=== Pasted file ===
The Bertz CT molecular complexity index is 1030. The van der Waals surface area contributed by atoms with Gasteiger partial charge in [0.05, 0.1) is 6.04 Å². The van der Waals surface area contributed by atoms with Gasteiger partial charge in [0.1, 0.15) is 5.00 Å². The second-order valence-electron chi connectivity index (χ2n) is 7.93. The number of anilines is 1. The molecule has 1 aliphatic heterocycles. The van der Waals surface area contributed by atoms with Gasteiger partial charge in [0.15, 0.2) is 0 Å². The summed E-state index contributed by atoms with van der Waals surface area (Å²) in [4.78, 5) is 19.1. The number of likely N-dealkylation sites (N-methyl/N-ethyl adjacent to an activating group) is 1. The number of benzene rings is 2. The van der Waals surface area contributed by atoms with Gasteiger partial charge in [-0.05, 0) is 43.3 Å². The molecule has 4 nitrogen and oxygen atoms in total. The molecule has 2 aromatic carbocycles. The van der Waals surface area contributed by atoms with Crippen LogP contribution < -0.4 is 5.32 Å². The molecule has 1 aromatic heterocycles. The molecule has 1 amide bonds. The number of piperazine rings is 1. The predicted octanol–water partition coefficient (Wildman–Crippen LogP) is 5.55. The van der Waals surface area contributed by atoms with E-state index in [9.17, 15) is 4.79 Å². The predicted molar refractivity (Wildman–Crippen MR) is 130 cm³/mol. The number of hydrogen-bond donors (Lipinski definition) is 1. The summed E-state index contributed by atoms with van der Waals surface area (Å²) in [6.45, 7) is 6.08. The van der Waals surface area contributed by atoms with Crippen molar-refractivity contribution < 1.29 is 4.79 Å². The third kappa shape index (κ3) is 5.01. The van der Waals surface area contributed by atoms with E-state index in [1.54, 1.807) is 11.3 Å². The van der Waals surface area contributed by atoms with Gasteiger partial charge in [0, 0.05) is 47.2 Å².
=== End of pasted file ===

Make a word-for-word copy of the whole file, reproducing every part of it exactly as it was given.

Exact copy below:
The Bertz CT molecular complexity index is 1030. The van der Waals surface area contributed by atoms with Gasteiger partial charge in [0.05, 0.1) is 6.04 Å². The van der Waals surface area contributed by atoms with Gasteiger partial charge in [0.1, 0.15) is 5.00 Å². The second-order valence-electron chi connectivity index (χ2n) is 7.93. The number of anilines is 1. The molecule has 1 aliphatic heterocycles. The van der Waals surface area contributed by atoms with Gasteiger partial charge in [0.15, 0.2) is 0 Å². The summed E-state index contributed by atoms with van der Waals surface area (Å²) in [4.78, 5) is 19.1. The number of likely N-dealkylation sites (N-methyl/N-ethyl adjacent to an activating group) is 1. The number of benzene rings is 2. The van der Waals surface area contributed by atoms with Gasteiger partial charge in [-0.05, 0) is 43.3 Å². The molecule has 4 nitrogen and oxygen atoms in total. The molecule has 2 aromatic carbocycles. The van der Waals surface area contributed by atoms with Crippen LogP contribution < -0.4 is 5.32 Å². The molecule has 1 aromatic heterocycles. The molecule has 1 amide bonds. The number of piperazine rings is 1. The predicted octanol–water partition coefficient (Wildman–Crippen LogP) is 5.55. The van der Waals surface area contributed by atoms with E-state index in [9.17, 15) is 4.79 Å². The predicted molar refractivity (Wildman–Crippen MR) is 130 cm³/mol. The number of hydrogen-bond donors (Lipinski definition) is 1. The summed E-state index contributed by atoms with van der Waals surface area (Å²) in [6.45, 7) is 6.08. The van der Waals surface area contributed by atoms with Crippen molar-refractivity contribution < 1.29 is 4.79 Å². The third kappa shape index (κ3) is 5.01. The van der Waals surface area contributed by atoms with E-state index in [1.54, 1.807) is 11.3 Å². The van der Waals surface area contributed by atoms with Gasteiger partial charge in [0, 0.05) is 47.2 Å².